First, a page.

This is an audio of the Boston radio program that I participated in about ISIS and the American role.

Thursday, September 18, 2014

On radio shortly: talking about ISIS and Saudi Arabia and US wars

I will be on the radio shortly with Patrick Cockburn and John Mearsheimer.

Hani Fahs is dead: Shi`ite Wahhabism

Lebanese Shi`ite cleric, Hani Fahs, is dead.  He is of course being praised in Hariri and Saudi media because he was an employee of those media.  I have said before that there is no man who switched political positions in a lifetime than this man and `Adil-`Abdul-Mahdi of Iraq (but I maintain that the latter genuinely changed positions from Fato to Maoist to Islamist etc).  Hani Fahs was first a follower of the As`ad reactionary family, and then became a supporter of Fath, and then became a supporter of Musa As-Sadr, and then became a follower of Khuymani and worked in Iran in the early years of the revolution, and then became close to Hizbullah, and then became close, again, to Amal Movement, and after 2005 became close to, or loyal to, Hariri family and Saudi regime.  That in Lebanon is being praised because the ultimate destination was the House of Saud.  I had written an article about him two years ago. 

Anne Barnard is back covering Syria from Beirut: the propaganda pitch is even higher about "moderate terrorists"

"Insurgents of all stripes, except for the Islamic State group, say the Syrian government appears to be stepping up its attacks on them ahead of the threatened American air campaign. Pro-government and antigovernment analysts say Mr. Assad has an interest in eliminating the more moderate rebels, to make sure his forces are the only ones left to benefit on the ground from any weakening of the Islamic State, also known as ISIS." The first version of this article, if I am not mistaken as I remember it from yesterday, claimed that ISIS has said that the Syrian regime has not stepped it attacks on it.  Now the new version by Barnard claims that insurgents "of all stripes" claimed that the Syrian regime stepped up attacks, leaving the impression (less strident than the previous propaganda version) that ISIS has actually said that the regime has stepped it attacks.  Now ISIS has not said anything on the matter, and I doubt that if asked, ISIS would say that, no, the regime has not stepped it attacks on it, as Barnard reports from her Ahrar Sham fighters (Saudi and American controlled).  Of course, those Saudi-American-run are going to claim to Barnard (who always report what FSA or those new favored rebels have to say without any questions or qualifications or investigation or verification) are going to claim that the regime is in cahoots with ISIS in order to receive yet more cash and arms.  Now, if Barnard knows Arabic she does not) only recently the same Syrian rebel media and oil and gas Arab media were reporting that the regime did step up attacks on ISIS but then accused the regime of killing Sunnis.  Oh, wait: as I reread the passage further, I realize that Barnard did not change the text as I read it further.  Here she says that sentence: "But Islamic State activists in Homs said on Wednesday that there had been no recent government airstrikes against the group". When did ISIS say that? You are telling me that ISIS made a statement in which it said: that the Syrian regime is not attacking us? are you kidding here, Ms. Barnard? Do you really believe everything that those rebels tell you? What did ISIS also say: that yes, we in ISIS are in cahoots with the regime?  How credible is this reportage?  But who cares as Ms. Barnard tells us that this rebel groups is--surprise, surprise--is yet another MODERATE group: "The Faith in God Brigade in Talbiseh is probably one of the most moderate forces left on the battlefield".  A moderate group with a name like Faith In God?  Why not add: this is a secular group named Faith in God?  Add more to the credibility of the article while you are at it.  Wait: I was wrong. Ms. Barnard does actually marshals evidence that this group is in fact moderate: "Before the war, Mr. Abu Nouh, 29, was an Internet technician. In the early days of the uprising, he wore his hair long, kept a poster of the heavy metal band Iron Maiden in his house, and watched American movies like “Fight Club” with civilian activists and asked them to bring him vodka from Damascus along with medical supplies and computer equipment." Long hair and vodka? If that is not a sign of Arab moderation nothing is.  And since the beginning of the Syrian uprising, I always identify when a Syrian rebel is lying: when the claim that they are independently funded from "Syrian exiles". Here is an example yet again: "The brigade in Talbiseh has refused to join with more extreme groups like the Islamic State or the Nusra Front, the Syrian affiliate of Al Qaeda, Mr. Abu Nouh said. He said the brigade raised money mainly from Syrian émigrés in Persian Gulf states who have local relatives."  I bet. Was the TOW missiles also bought by Syrian emigres as well?  By the end of the article, Ms. Barnard seems to change her mind about the moderation of this group:  "And while they are more moderate than the Islamic State, the brigade’s Sunni fighters nonetheless express sectarian hatred toward the minority Alawite sect that forms Mr. Assad’s base. Mr. Abu Nouh shrugged at the news that 18 civilians were wounded in pro-government neighborhoods on Wednesday, saying, “They are Alawites.”" Did you mean to say, Ms. Barnard, that those are moderate terrorists?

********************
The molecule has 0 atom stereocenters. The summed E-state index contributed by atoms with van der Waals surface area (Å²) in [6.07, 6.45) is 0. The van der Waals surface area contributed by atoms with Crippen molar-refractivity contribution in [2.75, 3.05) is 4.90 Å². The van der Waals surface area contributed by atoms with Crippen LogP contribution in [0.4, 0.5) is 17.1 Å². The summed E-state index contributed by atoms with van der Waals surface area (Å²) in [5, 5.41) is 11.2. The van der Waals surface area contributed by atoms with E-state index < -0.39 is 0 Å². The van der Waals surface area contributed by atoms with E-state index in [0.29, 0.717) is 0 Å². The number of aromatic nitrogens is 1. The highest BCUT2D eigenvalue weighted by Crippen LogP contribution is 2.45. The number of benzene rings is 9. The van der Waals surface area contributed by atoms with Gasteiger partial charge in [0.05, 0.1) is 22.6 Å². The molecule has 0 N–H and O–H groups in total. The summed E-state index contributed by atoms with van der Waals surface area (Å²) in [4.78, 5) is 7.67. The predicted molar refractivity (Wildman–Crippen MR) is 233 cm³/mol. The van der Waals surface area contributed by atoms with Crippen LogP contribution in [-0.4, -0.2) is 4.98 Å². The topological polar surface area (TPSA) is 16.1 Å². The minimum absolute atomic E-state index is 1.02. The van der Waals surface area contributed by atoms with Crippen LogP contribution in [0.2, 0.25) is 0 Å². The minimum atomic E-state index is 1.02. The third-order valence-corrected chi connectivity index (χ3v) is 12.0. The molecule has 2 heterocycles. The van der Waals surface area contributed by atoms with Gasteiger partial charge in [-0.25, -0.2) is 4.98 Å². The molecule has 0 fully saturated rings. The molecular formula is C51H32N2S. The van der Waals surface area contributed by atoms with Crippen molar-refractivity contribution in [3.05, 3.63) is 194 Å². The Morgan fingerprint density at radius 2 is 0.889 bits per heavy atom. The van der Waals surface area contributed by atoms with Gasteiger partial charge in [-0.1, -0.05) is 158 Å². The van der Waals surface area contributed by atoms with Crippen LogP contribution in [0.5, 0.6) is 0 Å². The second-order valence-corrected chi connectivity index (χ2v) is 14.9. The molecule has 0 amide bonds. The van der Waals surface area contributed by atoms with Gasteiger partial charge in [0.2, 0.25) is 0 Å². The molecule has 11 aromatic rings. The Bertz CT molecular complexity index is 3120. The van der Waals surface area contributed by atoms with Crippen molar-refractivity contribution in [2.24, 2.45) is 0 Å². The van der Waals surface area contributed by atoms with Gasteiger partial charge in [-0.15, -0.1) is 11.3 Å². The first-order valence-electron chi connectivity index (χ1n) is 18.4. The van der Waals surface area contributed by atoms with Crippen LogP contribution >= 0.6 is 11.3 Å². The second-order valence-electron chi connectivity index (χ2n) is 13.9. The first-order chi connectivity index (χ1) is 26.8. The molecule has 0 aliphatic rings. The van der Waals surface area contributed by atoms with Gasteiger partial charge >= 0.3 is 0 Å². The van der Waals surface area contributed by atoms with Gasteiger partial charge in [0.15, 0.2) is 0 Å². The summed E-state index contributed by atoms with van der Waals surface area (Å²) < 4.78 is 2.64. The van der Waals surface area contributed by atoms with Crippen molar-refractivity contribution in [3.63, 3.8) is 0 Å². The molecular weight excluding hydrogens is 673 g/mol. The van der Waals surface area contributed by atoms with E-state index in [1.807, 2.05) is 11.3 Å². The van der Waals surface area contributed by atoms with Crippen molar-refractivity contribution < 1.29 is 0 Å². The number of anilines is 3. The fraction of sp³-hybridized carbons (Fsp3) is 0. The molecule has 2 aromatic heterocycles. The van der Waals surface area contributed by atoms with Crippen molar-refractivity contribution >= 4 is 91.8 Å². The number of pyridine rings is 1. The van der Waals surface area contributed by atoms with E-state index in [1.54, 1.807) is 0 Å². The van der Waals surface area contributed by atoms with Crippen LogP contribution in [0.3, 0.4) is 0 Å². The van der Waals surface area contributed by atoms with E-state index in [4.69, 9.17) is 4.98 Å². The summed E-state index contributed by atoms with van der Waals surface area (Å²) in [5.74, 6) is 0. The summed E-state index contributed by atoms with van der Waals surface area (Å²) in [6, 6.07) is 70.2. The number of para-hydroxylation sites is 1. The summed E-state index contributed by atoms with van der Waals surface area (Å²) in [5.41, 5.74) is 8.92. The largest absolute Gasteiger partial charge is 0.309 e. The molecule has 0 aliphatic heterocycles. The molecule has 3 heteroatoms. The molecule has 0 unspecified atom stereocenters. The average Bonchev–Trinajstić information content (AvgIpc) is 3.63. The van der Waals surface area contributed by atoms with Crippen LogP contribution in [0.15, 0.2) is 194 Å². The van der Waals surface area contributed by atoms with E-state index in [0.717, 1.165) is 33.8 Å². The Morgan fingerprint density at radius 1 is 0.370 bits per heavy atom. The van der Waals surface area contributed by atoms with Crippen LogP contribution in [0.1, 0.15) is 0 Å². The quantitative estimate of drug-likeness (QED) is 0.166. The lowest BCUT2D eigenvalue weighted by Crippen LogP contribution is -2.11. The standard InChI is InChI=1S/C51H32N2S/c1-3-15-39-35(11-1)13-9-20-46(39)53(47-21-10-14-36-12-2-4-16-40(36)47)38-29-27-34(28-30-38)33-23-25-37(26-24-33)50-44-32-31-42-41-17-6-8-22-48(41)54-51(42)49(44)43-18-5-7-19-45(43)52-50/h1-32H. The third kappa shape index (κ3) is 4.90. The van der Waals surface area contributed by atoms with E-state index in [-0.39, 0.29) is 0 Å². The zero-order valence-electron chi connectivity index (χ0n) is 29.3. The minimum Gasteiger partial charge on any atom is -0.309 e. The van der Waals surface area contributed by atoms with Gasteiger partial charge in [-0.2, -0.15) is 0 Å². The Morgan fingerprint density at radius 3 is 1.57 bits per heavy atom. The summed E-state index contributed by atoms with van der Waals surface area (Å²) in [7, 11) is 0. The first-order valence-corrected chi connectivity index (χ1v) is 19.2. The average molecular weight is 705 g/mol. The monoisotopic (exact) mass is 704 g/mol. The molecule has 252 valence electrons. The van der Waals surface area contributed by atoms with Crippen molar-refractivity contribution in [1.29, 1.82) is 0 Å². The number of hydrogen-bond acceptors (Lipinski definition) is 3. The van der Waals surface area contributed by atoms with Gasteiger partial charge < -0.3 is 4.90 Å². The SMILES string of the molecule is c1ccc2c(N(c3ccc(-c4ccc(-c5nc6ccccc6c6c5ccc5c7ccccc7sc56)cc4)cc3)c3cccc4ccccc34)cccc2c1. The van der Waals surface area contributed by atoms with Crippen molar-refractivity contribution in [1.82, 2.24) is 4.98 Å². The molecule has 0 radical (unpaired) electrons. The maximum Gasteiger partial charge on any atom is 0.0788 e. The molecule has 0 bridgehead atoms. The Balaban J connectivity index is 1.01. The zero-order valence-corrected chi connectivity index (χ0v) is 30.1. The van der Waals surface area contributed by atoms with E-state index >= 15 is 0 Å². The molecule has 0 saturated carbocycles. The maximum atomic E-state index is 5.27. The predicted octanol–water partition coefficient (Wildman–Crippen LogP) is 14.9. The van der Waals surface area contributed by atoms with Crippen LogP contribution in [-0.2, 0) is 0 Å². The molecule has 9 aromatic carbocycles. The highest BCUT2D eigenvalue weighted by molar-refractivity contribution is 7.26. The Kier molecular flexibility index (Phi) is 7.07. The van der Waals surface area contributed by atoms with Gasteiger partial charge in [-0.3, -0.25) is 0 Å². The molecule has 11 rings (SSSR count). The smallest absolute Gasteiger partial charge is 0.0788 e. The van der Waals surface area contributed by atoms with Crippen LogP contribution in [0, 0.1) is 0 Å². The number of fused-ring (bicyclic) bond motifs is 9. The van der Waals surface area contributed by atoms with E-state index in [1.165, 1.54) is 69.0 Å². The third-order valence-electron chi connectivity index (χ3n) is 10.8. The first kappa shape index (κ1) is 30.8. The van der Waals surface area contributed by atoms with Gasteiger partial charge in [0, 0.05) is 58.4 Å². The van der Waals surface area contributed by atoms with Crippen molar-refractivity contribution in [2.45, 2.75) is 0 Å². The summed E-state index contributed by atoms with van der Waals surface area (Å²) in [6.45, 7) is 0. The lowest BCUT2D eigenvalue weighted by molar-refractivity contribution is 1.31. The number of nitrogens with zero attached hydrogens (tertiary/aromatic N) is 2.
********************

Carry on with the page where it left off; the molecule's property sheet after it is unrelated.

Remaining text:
South Africa Supreme Court

After a months long court battle BDS South Africa (BDS-SA) won a “precedent-setting” freedom of expression court case last Thursday, September 11. In October 2012 BDS-SA along with the Palestine Solidarity Alliance (PSA) purchased advertisements on billboards across South Africa. Not unlike what occurred when the Boston transit authority pulled Ads Against Apartheid’s “One Word” subway ads with no warning, South Africa’s Con­ti­nen­tal Out­door Media removed two BDS South Africa ads prior to their contractual expiration date without giving any notice to BDS-SA or the PSA." (thanks Peter)

No change to Gaza blockade since ceasefire

"There have been no changes to restrictions on Gaza's crossings since a ceasefire agreement went into effect at the end of August, a Palestinian official said Wednesday."